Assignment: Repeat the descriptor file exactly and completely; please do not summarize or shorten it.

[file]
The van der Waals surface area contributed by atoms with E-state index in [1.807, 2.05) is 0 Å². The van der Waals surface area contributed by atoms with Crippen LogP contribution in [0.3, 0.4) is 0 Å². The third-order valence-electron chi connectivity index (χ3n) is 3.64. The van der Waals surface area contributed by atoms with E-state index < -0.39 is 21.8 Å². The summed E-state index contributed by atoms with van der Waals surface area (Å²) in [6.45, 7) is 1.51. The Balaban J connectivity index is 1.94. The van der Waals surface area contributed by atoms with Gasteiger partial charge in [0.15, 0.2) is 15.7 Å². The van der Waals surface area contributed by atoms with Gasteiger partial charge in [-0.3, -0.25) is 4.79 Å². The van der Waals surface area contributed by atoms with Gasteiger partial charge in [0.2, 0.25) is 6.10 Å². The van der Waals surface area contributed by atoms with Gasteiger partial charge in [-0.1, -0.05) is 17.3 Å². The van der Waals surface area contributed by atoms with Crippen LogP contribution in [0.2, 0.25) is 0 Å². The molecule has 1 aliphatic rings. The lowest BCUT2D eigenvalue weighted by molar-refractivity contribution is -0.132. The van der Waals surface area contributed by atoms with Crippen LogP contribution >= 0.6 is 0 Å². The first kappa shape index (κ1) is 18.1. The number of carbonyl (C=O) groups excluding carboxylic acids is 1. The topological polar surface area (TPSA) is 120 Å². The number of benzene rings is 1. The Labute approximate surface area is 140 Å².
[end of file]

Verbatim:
The van der Waals surface area contributed by atoms with E-state index in [1.807, 2.05) is 0 Å². The van der Waals surface area contributed by atoms with Crippen LogP contribution in [0.3, 0.4) is 0 Å². The third-order valence-electron chi connectivity index (χ3n) is 3.64. The van der Waals surface area contributed by atoms with E-state index < -0.39 is 21.8 Å². The summed E-state index contributed by atoms with van der Waals surface area (Å²) in [6.45, 7) is 1.51. The Balaban J connectivity index is 1.94. The van der Waals surface area contributed by atoms with Gasteiger partial charge in [0.15, 0.2) is 15.7 Å². The van der Waals surface area contributed by atoms with Gasteiger partial charge in [-0.3, -0.25) is 4.79 Å². The van der Waals surface area contributed by atoms with Gasteiger partial charge in [0.2, 0.25) is 6.10 Å². The van der Waals surface area contributed by atoms with Gasteiger partial charge in [-0.1, -0.05) is 17.3 Å². The van der Waals surface area contributed by atoms with Crippen LogP contribution in [0.2, 0.25) is 0 Å². The molecule has 1 aliphatic rings. The lowest BCUT2D eigenvalue weighted by molar-refractivity contribution is -0.132. The van der Waals surface area contributed by atoms with Crippen LogP contribution >= 0.6 is 0 Å². The first kappa shape index (κ1) is 18.1. The number of carbonyl (C=O) groups excluding carboxylic acids is 1. The topological polar surface area (TPSA) is 120 Å². The number of benzene rings is 1. The Labute approximate surface area is 140 Å².